English Using Adjective Clauses, Definition and Example Sentences;
“Adjective clause” or “relative clause” means a clause that acts as an adjective by qualifying a noun. While adjectives are used before the name they describe, ‘adjective clause‘ comes after the name it defines. For example:
- Today, I saw a blue car which was parked in front of my car.
Here are links related to adjectives;
- Demonstrative Adjectives
- Descriptive Adjectives
- Compound Adjectives
- Opposite Adjectives
- Positive Attitude Adjectives
- Possessive Adjectives
- Quantitative Adjectives
- Degrees of Adjectives
- Comparative and Superlative Adjectives
- Irregular Adjectives
Note 1: Half sentence comes after Who, whom and which; that is, these words decrease the subject or object after them. Note that in some cases there are half sentences.
Note 2: The full sentence comes after where, when and why.
Note 3: Unless there is a comma and preposition on the left; It can be used in place of who, whom, which, when and why. Note that in Adjective clause sentences, that doesn’t come after commas and prepositions.
If we want to use adjective clause in a sentence, we can get correct sentences as a grammer considering the following rules. The main task of the adjective clause sentence is to make our sentences easier. For example:
- I hate Tom. Tom always complain.
Two different sentences can be combined in one sentence thanks to the adjective clause.
- I hate Tom who / that always complain.
Using “who, which, that” we can define the subject and object. Of course, we don’t use them randomly. “Who” is used to describe people, “which” is used to describe animals and all inanimate beings. “That” is our wildcard pronoun that we can use as both “who” and “which”.
Adjective clause comes right after the name it generally describes, but sometimes other words can be entered between the defined name and adjective clause. For example:
- I saw her laptop in the library which was supposed to be under repair.
In this sentence, a place piece has entered between the adjective clause and the name he describes. (in the library) but here the name which is described will be “every laptop”, not “library”.
Adjective Clauses Pronouns
- Who / Whom: If we are a person or a community of people that we will describe when forming a sentence, who or who is used. The only difference of Whom is that it is used in more formal sentences. So in official sentences.
- Whose: “his, her, their etc.” in the Adjective clause sentence If a possessive pronoun like “refers to the name he will describe in the main sentence,” whose “pronoun is used. A name must follow the pronoun “Whose”.
- Which: We use which pronoun to characterize animals or inanimate objects in a sentence. Which pronoun may refer not only to a name preceding him, but also to the entire sentence.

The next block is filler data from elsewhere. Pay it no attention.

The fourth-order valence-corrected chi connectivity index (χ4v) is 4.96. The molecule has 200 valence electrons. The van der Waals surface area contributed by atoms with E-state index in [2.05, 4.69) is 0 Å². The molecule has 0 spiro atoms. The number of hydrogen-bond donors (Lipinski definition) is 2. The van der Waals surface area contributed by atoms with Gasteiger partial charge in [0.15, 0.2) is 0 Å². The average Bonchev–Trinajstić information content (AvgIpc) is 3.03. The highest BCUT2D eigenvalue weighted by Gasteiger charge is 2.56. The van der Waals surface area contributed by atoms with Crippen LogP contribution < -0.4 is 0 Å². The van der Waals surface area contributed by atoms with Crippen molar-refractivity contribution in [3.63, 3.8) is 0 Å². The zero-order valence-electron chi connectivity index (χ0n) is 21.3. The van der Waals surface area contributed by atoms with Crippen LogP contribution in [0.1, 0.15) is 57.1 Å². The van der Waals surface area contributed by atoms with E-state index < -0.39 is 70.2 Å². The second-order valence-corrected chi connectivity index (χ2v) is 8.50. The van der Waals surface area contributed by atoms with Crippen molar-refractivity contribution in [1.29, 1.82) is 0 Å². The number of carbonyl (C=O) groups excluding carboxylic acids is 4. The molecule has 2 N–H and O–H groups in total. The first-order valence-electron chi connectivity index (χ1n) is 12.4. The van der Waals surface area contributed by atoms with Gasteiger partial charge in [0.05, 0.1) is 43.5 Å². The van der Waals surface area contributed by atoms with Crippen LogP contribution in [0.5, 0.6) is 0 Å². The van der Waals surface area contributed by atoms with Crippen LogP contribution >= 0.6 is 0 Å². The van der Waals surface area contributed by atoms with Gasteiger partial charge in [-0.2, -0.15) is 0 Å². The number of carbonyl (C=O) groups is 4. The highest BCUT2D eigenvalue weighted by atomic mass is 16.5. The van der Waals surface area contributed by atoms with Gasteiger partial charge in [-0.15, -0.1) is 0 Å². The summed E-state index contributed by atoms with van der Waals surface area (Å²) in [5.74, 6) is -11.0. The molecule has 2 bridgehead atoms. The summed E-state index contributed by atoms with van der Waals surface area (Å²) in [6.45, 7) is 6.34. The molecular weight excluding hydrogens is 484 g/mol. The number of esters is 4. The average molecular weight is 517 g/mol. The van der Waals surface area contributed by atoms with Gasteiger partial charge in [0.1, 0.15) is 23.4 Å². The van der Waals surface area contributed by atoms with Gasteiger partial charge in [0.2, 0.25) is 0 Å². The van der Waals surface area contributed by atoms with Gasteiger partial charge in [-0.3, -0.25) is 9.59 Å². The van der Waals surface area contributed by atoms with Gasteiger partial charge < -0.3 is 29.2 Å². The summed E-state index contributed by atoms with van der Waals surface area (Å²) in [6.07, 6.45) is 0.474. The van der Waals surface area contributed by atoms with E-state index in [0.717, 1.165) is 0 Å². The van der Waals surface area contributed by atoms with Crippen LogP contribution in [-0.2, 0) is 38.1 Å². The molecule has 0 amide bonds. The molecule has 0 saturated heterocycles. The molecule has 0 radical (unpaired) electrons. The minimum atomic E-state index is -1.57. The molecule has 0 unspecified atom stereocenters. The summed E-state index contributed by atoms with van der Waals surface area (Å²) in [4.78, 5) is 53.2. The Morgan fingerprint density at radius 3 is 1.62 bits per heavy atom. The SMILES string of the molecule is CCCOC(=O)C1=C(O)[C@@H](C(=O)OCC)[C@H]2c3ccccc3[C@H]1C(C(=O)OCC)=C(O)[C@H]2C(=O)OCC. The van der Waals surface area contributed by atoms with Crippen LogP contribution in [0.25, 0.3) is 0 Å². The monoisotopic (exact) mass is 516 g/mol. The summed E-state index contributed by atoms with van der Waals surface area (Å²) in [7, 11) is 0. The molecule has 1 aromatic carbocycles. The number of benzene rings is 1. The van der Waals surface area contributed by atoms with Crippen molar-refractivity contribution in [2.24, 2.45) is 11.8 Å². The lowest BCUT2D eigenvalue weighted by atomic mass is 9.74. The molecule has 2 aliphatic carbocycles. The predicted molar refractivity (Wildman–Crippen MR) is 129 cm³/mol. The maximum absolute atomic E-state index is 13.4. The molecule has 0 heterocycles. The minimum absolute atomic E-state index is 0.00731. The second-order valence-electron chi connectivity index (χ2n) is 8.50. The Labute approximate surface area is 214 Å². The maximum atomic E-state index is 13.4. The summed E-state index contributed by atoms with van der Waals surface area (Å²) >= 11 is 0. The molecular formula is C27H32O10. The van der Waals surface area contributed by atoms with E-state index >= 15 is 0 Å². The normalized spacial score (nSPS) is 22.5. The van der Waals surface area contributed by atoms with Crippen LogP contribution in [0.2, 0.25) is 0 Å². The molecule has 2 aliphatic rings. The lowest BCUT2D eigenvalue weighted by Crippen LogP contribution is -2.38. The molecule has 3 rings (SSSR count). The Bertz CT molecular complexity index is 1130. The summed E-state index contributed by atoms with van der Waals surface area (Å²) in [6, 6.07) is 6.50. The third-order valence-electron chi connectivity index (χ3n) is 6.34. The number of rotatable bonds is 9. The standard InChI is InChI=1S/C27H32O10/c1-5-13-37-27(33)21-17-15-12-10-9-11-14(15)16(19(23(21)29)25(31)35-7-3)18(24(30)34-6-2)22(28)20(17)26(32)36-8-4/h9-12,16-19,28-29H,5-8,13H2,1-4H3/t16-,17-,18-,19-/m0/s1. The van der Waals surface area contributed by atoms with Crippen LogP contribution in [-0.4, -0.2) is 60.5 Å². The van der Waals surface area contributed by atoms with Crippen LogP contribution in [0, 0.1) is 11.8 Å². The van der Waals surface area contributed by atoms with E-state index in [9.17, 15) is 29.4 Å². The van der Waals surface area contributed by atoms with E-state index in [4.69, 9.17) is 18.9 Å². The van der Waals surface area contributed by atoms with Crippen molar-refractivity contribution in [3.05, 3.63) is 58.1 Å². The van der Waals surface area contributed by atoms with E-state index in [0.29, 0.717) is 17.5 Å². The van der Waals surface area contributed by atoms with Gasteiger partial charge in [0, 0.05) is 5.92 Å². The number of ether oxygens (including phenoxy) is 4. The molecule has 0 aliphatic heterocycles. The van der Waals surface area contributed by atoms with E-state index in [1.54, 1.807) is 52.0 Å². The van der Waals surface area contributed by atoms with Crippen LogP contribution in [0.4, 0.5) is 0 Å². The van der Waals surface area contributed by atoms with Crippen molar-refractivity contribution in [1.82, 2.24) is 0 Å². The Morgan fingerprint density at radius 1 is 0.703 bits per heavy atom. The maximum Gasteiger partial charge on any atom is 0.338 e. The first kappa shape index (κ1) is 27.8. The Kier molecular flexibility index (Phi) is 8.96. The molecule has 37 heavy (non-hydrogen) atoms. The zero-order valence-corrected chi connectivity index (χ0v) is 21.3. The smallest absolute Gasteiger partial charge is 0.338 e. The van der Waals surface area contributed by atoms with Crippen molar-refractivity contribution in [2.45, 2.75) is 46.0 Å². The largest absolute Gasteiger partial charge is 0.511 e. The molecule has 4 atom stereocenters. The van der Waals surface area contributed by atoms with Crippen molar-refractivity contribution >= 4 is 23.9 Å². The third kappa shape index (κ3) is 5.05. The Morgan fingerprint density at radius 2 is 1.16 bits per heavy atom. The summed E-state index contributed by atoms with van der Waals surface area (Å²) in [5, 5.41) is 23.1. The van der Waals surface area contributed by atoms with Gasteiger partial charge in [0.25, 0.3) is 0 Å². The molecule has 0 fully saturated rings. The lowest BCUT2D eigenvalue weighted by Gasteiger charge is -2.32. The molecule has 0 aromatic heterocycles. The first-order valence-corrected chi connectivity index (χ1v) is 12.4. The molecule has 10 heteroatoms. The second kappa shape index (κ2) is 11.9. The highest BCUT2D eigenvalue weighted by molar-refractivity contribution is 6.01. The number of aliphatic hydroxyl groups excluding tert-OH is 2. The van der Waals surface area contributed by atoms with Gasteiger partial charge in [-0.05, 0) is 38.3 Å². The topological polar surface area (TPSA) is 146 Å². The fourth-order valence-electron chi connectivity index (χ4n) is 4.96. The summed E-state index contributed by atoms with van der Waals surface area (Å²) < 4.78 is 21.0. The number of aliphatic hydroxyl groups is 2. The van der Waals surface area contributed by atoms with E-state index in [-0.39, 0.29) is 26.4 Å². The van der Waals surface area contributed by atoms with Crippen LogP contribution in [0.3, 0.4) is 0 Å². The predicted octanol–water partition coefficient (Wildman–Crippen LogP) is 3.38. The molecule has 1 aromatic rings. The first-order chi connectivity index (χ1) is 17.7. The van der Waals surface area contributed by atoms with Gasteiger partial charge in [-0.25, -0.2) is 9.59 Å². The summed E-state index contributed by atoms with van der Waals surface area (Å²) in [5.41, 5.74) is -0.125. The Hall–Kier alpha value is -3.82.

- That: This pronoun can also be called wildcard pronoun. It can be used in place of every pronoun except “whose”. It is not used only after the comma.
- Where: Where the name defined in the Adjective clause statement declares a place, ‘where’ is used. If the place name to be considered is a subject or object rather than an indirect complement, ‘which’ or ‘that’ is used instead of ‘where’. In order to understand whether a place name in English is used as an object / subject or as an indirect complement, it is necessary to ask these items where and what questions. When the name described in the When: Adjective clause clause is a time word such as day, hour or year, ‘when’ is used as an pronoun.
- Why: In general, ‘why’ or ‘that’ can be used after the word reason.
Note: We should be careful about the synchronization between the adjective clause and the main sentence. However, sometimes there may be differences. Adjective clause sentences can be used in two different types:
Defining Adjective Clause
When used in a sentence, it gives us descriptive and necessary information about the name it describes. “Who, whom, that, which, whose, where, when, why” is used. Adjective Clause is not separated from the main sentence by commas.
Non- Defining Adjective Clause
It gives extra information about the name it describes (special name or already defined name) and this information is not required for understanding the sentence. All (who, whom, whose, where, when, which) except “that” can be used. That cannot be used. That doesn’t come after the comma. Adjective clause is separated from the sentence by commas.